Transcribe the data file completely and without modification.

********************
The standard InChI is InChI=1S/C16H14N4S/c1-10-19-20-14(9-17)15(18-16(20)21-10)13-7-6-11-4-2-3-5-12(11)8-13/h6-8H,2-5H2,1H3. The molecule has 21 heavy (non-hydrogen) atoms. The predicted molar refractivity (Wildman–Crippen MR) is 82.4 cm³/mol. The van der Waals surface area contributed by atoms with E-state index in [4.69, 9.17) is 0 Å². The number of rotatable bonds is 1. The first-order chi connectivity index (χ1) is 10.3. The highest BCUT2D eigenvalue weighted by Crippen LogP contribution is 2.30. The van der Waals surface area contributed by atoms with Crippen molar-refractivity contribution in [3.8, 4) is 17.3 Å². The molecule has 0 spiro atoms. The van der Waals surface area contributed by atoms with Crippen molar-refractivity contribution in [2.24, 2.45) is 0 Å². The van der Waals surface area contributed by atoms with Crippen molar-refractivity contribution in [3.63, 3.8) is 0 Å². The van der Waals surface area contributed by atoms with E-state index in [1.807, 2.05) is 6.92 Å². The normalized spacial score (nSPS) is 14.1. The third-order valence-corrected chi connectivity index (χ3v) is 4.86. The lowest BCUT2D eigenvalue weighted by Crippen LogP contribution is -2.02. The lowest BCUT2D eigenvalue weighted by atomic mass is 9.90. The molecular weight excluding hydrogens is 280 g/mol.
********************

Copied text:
The standard InChI is InChI=1S/C16H14N4S/c1-10-19-20-14(9-17)15(18-16(20)21-10)13-7-6-11-4-2-3-5-12(11)8-13/h6-8H,2-5H2,1H3. The molecule has 21 heavy (non-hydrogen) atoms. The predicted molar refractivity (Wildman–Crippen MR) is 82.4 cm³/mol. The van der Waals surface area contributed by atoms with E-state index in [4.69, 9.17) is 0 Å². The number of rotatable bonds is 1. The first-order chi connectivity index (χ1) is 10.3. The highest BCUT2D eigenvalue weighted by Crippen LogP contribution is 2.30. The van der Waals surface area contributed by atoms with Crippen molar-refractivity contribution in [3.8, 4) is 17.3 Å². The molecule has 0 spiro atoms. The van der Waals surface area contributed by atoms with Crippen molar-refractivity contribution in [2.24, 2.45) is 0 Å². The van der Waals surface area contributed by atoms with Crippen molar-refractivity contribution in [3.63, 3.8) is 0 Å². The van der Waals surface area contributed by atoms with E-state index in [1.807, 2.05) is 6.92 Å². The normalized spacial score (nSPS) is 14.1. The third-order valence-corrected chi connectivity index (χ3v) is 4.86. The lowest BCUT2D eigenvalue weighted by Crippen LogP contribution is -2.02. The lowest BCUT2D eigenvalue weighted by atomic mass is 9.90. The molecular weight excluding hydrogens is 280 g/mol.